Not an easy book to read, but although uncomfortable it is one necessary read and experience for someone who has never seen a war. While most anti-war books will speak mostly about the valiance of the winners and the atrocities of the losing side, this book spares no one. The message is clear and simple: war is hell and we must do everything in our power to never allow this to happen.

I first heard about the book while reading  Regarding the pain of others – Susan Sontag writes about the major impact this book had at the time and the fact that although it is quite brutal it seemed to have little impact during the time of its publication. Moreover, even the vivid description of what war causes  did nothing to change the views of its readership regarding war – the most brutal war of our existence, World war II, was just a few years away.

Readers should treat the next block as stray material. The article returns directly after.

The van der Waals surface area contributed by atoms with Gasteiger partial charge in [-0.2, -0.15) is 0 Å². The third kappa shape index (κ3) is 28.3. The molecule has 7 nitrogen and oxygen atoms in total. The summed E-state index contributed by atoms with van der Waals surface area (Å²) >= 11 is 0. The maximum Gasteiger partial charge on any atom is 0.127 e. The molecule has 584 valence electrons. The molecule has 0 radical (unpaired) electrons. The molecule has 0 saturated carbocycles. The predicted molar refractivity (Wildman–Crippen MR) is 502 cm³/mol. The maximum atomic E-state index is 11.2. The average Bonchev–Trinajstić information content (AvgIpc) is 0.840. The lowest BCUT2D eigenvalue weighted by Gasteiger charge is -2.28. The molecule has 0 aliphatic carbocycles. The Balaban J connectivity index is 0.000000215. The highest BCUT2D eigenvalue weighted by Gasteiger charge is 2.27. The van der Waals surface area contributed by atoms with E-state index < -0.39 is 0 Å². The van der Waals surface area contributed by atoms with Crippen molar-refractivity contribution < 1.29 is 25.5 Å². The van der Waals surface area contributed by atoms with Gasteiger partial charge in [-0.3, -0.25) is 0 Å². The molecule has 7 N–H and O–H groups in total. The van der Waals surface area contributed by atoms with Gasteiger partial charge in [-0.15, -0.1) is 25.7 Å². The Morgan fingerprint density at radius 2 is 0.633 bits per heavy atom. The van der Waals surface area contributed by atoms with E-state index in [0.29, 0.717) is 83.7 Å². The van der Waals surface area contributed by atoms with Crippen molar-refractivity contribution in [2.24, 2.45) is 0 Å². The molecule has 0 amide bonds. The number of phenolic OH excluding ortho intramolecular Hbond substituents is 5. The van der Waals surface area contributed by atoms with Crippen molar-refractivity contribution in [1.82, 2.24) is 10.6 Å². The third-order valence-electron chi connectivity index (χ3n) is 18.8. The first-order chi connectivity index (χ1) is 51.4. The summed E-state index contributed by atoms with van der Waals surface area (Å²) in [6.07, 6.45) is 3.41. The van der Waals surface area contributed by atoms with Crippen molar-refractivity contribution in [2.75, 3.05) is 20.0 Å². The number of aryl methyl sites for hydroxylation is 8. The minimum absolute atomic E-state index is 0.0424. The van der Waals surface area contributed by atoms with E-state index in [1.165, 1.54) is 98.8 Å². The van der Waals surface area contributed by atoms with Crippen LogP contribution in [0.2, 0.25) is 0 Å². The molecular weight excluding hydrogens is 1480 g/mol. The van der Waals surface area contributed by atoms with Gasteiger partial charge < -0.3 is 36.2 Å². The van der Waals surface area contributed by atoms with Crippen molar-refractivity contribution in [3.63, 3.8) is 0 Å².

Having pictures of dead soldiers alongside captions of war propaganda, praising the valiance of soldiers, send chills down your body. The mutilations and horrid deaths do cause soul wrenching feelings for its readers and cause viewing war in another light. Even during the foreword the voice of the author send an outstanding message: men should not seek the glory of war and women and mothers should teach their children that war does not cause anything but pain and suffering. The page that instructs mothers not to buy their children toy soldiers for they cause a false feeling of justice and protection.

Today there is a museum that praises the pioneering of the author and truly sees the genius of the artwork he created – at the time of its publication the author was send to a mental asylum as his views were considered anti patriotic – yet one more example of how we see reason too late.

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